Just Biodiesel seeks to reclaim promise of alternative fuel

By: Rob McKay


Refuelling Solutions and Viva Energy back initiative as plant reopens

Just Biodiesel seeks to reclaim promise of alternative fuel
Just Biodiesel general manager Greg Boyall, Scania's Anthony King, Indi MP Helen Haines and Bioenergy Australia chairman John Hewson at the plant

 

Just Biodiesel has officially launched its refinery at north east Victoria’s Barnawatha, just south of Albury at an event in the town.

The move signals the early stages of a possible renaissance for the low-carbon alternative fuel which fell out of favour earlier in the decade due to falling conventional diesel prices, new federal governments excise of biofuels and the hangover from reliability and quality issues among some suppliers.

The company and its partners are now seeking business from truck and bus fleets.

Pitching its product as a "renewable, clean-burning diesel replacement that is reducing Australia’s dependence on foreign petroleum, creating jobs and improving the environment", Just Biodiesel, in partnership with like-minded distributor and transporter Refuelling Solutions, is building on the foundations of an earlier enterprise and counts supporters in regional transport based in the area.

"A return of 11 former employees to the recommissioned facility is a testament to the leadership of the company and commitment of the locals who have successfully re-commissioned the plant in a four-month period," Just Biodiesel GM Greg Boyall says of the company that is chaired by tallow and rendering firm Oztek Holdings’ MD, Terry McKenna.

"We are confident with the anticipated growth and support from many local suppliers, substantial economic benefits will be achieved for the region."

The company’s formation was finalised last December following the purchase from receiver Korda Mentha the previous May of the plant formerly owned by Australian Renewable Fuels (ARF) and Biodiesel Producers (BPL).

Just Biodiesel director Peter Chomley explains McKenna was instrumental in attracting the initial investment in the plant site and was a driving force in resurrecting the operation.

The plant is now supplying B5 and B20 fuel through distribution partners Refuelling Solutions and Viva Energy.

It is also to begin B100 exports to California in August and is surmounting the audit phase before supplying European Union customers.


Read about Anthony King explaining Scania’s local alternative fuels tilt, here


Feedstock is sourced from plentiful supplies of tallow and used cooking oil (UCO) in the region, both of which are said to be often exported to Asian countries for their own biodiesel feed stock needs.

"Refuelling Solutions has been actively supporting the biofuels industry for 15 years," its MD, Tony Hartin, says of his 30-year-old firm.

"The latest and most exciting chapter is today.

"About two years ago, I met with Terry McKenna and Peter Chomley and realised our shared vision on passion for biodiesel. And here we are today as a key partner of Just Biodiesel for the sales and distribution of this clean-burning renewable future fuel.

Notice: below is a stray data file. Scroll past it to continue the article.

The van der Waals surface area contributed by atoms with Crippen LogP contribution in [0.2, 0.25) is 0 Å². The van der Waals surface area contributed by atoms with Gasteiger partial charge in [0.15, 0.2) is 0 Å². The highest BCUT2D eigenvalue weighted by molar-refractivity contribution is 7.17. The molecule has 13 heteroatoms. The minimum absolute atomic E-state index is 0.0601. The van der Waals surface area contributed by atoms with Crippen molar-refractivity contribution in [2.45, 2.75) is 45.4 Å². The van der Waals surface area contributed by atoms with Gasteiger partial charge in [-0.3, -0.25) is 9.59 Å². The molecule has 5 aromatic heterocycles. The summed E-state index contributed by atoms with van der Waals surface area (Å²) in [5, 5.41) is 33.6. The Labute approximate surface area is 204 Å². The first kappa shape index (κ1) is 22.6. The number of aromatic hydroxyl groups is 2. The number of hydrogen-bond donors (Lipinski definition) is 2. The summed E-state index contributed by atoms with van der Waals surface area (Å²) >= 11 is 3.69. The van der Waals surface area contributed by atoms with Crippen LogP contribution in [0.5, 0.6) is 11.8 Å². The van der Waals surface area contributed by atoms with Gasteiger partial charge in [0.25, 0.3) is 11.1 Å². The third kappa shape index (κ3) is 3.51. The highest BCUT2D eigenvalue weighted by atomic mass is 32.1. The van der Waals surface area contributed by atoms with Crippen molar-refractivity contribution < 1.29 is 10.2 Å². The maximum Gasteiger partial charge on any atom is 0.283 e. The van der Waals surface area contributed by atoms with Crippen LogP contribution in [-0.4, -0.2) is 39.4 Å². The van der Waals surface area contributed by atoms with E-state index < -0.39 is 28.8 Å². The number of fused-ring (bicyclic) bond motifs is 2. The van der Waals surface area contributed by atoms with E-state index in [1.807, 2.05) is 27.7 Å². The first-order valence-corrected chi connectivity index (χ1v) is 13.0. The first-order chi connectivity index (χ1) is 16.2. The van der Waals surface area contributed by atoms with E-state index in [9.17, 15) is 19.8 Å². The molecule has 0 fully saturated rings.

"The real star of today is the exceptional quality of the biodiesel that is produced at the Barnawatha plant and the environmental benefits it can deliver and the reemployment of almost all of the people who have operated [the original plant] and know the magic that that facility can produce," Refuelling Solutions MD Tony Hartin says.

"We, the Refuelling Solutions team, look forward to working with so many of the people here today to deliver our small part in using biodiesel in driving down emissions and choosing to make a positive contribution to our environment."

Chomley notes Hartin introduced the nascent business to Viva Energy 12 months ago, with original plant operations manager Boyall on hand to detail it.

On the export initiative, Chomley says: "The reason for that is quite simple, the biodiesel industry is those two markets is well established and has been [backed] by many years of renewable energy support by governments in those countries.  

"If you take the example of California, biodiesel is 15 per cent of the diesel pool. That’s quite a significant penetration, by anyone’s terms. In Australia, it’s basically zero."

Supporting its exports, B100 from the plant attracts an overseas premium of 5-10 cents per litre net of freight over the domestic diesel price, he says.

One keen participant in the opening event is Scania Australia sustainable solutions manager Anthony King, whose company is working to create a network of alternative fuel supply options for customers running engines suitable for such low-emission fuels.

Scania supplied a prime mover and a bus capable of running on biodiesel for the event that featured Bioenergy Australia chair Dr John Hewson and local federal independent MP for Indi Dr Helen Haines.

Hewson, who is critical of the federal government’s stance on fuel security, sees the initiative as a national positive.

"If you look across regional Australia there are feedstocks spread everywhere, and we don't have a national fuel security strategy and we don't have a national waste management strategy," he says.

Just Biodiesel points out that its product emits 86 percent less greenhouse gas, 47 per cent less particulate matter and 67 percent less emissions.

 

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